Thursday, March 26, 2015

Pinot Envy

I don't always take the opportunity to add a bottle to The List when it comes to the various tastings hosted by the BC Wine Appreciation Society - primarily because I don't finish an entire bottle with the folks I'm immediately next too. But how could I not add a bottle after another stop on the series of BCWAS 10th Anniversary tastings. After all, this time around it was a double blind Pinot Noir tasting.

This is the third blind tasting that BCWAS has thrown to feature popular varietal wines that are regularly produced and well received in BC, the first two being Cabernet Franc and Syrah. This Pinot tasting was exciting because the province's wine regions are becoming particularly well known for their Pinot Noirs. Growing conditions in the province can be quite similar to those classic Pinot regions: Burgundy, Oregon and New Zealand. So, it was time to see how BC's Pinots measured up - against both some international wines and amongst our own producers.

The plan was to hold a double blind tasting of twelve wines - nine from BC and three international. Attendees (almost all members of BCWAS) were to taste all twelve wines and identify their top five choices in order. A grand compilation of those picks was then tallied and the big reveal was made.

In choosing the evening's wines, the Society (and, in the spirit of full disclosure, I was named Cellarmaster last year) tried to pick wines that both represented a variety of BC's wine regions and were wines that could boast a pedigree amongst their peers. As such, we included wines from Lake Country, Kelowna, Okanagan Falls, Summerland, Osoyoos (all in the Okanagan Valley) and the Similkameen Valley. Choosing the three international wines was a little more difficult in that there were a lot to choose from and we were trying to keep the price points in a similar range - and, funnily, nice Burgundy, Central Otago and Oregon's Willamette Valley wines tend to skew a tad higher than a lot of the local wines.

Society members were both pleased, if not a little surprised, to see how the results flowed. The Burgundy (2009 Louis Jadot Santenay) - which was incidentally the most expensive wine of the night at $45 - and the Willamette Valley (2013 Evesham Wood) both finished in the bottom four, as did Blue Mountain's 2011 Reserve. Those familiar with Okanagan wines know that Blue Mountain was one of the first BC wineries to become known for producing wines worth searching out - and their Pinot Noir has always been at the forefront. I think there were a number of folks surprised by the "poor" placing. Rather than recap all of the wines that evening and elaborate on the final results, I'll just refer everyone to Russell Ball's comprehensive Adventures in BC Wine post. Russell has put together a great recap of the wines and how they were received.

As reported by Russ, four of the wines stood out in the choices made by the attendees at large. I think it will suffice to say that my tastes weren't necessarily in sync with the rest of those in attendance. Only one of my five picks was included in the evening's top four - where it finished third. Even though I'd ranked my fifth choice, I think I'll make that the bottle that I add to The List.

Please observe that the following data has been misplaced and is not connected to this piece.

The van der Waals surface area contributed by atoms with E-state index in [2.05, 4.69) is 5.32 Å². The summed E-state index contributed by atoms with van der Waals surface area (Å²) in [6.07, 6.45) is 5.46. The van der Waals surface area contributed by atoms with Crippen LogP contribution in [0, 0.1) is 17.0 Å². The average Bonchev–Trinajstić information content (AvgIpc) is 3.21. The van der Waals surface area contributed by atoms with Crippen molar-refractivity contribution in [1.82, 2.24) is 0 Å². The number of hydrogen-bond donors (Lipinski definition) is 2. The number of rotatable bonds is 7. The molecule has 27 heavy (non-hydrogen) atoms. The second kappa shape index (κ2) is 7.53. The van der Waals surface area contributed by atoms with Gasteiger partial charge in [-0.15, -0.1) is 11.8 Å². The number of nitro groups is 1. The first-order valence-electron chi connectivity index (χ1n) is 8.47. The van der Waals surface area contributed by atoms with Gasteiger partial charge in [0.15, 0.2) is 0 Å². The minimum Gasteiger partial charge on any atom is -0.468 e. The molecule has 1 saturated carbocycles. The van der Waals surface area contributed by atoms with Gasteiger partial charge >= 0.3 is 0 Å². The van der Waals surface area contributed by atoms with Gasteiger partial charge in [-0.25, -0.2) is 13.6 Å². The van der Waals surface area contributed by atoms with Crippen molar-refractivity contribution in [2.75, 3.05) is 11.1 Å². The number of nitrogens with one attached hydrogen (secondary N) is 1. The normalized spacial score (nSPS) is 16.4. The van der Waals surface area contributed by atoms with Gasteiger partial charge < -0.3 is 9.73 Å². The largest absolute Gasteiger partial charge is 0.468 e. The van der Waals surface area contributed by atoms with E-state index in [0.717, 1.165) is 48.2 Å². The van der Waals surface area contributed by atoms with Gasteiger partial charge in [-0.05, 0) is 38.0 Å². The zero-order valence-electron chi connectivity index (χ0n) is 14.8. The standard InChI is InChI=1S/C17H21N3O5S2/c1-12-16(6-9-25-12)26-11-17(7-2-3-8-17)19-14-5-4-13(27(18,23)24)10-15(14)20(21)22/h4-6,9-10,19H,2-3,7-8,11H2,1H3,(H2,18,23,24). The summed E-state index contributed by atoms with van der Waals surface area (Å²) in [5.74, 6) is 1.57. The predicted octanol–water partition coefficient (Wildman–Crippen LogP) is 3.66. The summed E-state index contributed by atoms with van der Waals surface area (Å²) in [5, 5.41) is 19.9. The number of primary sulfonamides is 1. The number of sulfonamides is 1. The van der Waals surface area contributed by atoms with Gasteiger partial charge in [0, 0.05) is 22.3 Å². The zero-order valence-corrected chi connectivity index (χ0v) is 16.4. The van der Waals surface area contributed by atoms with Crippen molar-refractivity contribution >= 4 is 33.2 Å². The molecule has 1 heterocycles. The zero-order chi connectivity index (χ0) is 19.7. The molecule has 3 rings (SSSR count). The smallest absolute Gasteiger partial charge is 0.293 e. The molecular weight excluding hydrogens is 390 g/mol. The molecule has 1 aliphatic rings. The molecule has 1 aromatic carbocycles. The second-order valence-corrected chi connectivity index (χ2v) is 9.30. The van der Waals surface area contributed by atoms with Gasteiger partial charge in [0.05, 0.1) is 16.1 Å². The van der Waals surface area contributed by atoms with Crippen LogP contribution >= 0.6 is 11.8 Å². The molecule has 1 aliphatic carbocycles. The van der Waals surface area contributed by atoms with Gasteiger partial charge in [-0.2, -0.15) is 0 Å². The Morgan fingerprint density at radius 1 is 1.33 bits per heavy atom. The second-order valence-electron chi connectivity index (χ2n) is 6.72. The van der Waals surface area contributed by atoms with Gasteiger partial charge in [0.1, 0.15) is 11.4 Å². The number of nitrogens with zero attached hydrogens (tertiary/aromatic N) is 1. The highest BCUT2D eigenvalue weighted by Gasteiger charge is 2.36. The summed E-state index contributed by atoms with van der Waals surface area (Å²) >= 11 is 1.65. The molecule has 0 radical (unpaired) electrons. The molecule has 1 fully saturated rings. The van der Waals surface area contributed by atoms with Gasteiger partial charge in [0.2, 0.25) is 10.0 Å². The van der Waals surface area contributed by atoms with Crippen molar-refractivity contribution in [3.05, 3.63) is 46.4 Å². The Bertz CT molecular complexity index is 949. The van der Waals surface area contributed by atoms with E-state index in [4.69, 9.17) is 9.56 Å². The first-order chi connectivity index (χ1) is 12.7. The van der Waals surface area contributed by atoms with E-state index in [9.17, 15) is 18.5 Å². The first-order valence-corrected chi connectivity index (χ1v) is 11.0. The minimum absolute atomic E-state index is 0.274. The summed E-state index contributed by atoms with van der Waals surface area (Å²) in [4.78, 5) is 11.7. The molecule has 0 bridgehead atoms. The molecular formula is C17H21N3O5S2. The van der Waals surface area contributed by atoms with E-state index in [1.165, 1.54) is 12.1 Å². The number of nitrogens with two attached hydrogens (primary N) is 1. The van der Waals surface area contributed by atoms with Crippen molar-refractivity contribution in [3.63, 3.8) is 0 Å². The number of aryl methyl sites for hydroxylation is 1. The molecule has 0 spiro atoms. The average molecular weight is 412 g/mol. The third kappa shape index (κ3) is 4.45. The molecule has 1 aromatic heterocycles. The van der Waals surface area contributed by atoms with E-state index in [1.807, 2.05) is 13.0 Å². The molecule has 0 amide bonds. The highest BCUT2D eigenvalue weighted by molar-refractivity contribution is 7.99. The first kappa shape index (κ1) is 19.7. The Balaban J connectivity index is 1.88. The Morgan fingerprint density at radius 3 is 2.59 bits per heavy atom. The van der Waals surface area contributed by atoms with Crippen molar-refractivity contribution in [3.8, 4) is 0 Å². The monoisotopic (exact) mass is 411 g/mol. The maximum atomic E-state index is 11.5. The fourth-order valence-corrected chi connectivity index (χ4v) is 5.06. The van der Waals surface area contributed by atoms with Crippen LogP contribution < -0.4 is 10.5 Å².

1881.  2012 Meyer Family Vineyards - Reimer Pinot Noir (Okanagan Valley VQA)

I'm hardly taken aback by seeing a Meyer wine near the top of our highly sophisticated poll/tasting. After all, the winery's proprietors, JAK Meyer and Janice Stevens, set up shop to explore their passion for premium, single vineyard Pinots and Chardonnays. Quite the fave of BCWAS, this bodes well for a dinner that the society is going to host with Meyer Family Vineyards in late May.

I was drawn to the full body the Reimer displayed in comparison with the other wines but I found it displayed a more earthy, minerality profile than some of the more fruit forward wines that were poured. Regular readers will know that I can be a sucker for big fruit.

The tasting's top two picks of the night - the 2013 Eau Vivre (the only wine from the Similkameen Valley) and the 2012 Kim Crawford Rise and Shine Central Otago didn't break out of the pack for me. The fact that my faves for the evening were revealed as Haywire's 2011 Canyonview, the aforementioned Blue Mountain Reserve and Cedar Creek's 2012 Platinum Block 2 served to re-inforce the fact that I've gravitated to those wines and wineries on many occasion when given a choice. It would seem that I like those wines whether I know what's in my glass - or not. The biggest surprise for me was that I'd ranked the 2012 50th Parallel Pinot as my third pick and I was only recently introduced to them - in fact, it was on last year's BCWAS Bus Tour. Guess they'll be yet another winery to watch for down the road.

All in all, I think the Society was more than pleased by the evening. Some of the participating wineries may not be so thrilled with their placing but it's interesting to note that every one of the twelve wines received an assortment of votes. Indeed, every wine - save one - received at least one first place vote.

I'm already looking forward to the next varietal blind tasting that BCWAS is going to host. The early contender is Riesling - and you know I loves my Riesling.

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